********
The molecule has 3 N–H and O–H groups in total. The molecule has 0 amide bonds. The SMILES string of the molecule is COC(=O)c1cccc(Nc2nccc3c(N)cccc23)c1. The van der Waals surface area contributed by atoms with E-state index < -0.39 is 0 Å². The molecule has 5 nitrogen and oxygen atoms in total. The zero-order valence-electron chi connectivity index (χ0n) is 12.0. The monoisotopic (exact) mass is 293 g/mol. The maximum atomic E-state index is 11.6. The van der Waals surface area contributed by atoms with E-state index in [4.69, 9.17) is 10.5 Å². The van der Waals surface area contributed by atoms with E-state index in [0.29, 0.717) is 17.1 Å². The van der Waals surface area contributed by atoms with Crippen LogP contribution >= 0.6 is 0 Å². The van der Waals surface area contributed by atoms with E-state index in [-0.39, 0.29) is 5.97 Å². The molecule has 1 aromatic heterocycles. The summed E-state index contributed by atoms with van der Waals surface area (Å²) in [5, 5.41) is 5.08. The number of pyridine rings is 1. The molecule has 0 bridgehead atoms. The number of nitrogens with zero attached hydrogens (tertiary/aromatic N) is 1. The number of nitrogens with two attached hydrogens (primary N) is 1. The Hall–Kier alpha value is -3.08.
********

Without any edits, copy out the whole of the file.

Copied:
The molecule has 3 N–H and O–H groups in total. The molecule has 0 amide bonds. The SMILES string of the molecule is COC(=O)c1cccc(Nc2nccc3c(N)cccc23)c1. The van der Waals surface area contributed by atoms with E-state index < -0.39 is 0 Å². The molecule has 5 nitrogen and oxygen atoms in total. The zero-order valence-electron chi connectivity index (χ0n) is 12.0. The monoisotopic (exact) mass is 293 g/mol. The maximum atomic E-state index is 11.6. The van der Waals surface area contributed by atoms with E-state index in [4.69, 9.17) is 10.5 Å². The van der Waals surface area contributed by atoms with E-state index in [0.29, 0.717) is 17.1 Å². The van der Waals surface area contributed by atoms with Crippen LogP contribution >= 0.6 is 0 Å². The van der Waals surface area contributed by atoms with E-state index in [-0.39, 0.29) is 5.97 Å². The molecule has 1 aromatic heterocycles. The summed E-state index contributed by atoms with van der Waals surface area (Å²) in [5, 5.41) is 5.08. The number of pyridine rings is 1. The molecule has 0 bridgehead atoms. The number of nitrogens with zero attached hydrogens (tertiary/aromatic N) is 1. The number of nitrogens with two attached hydrogens (primary N) is 1. The Hall–Kier alpha value is -3.08.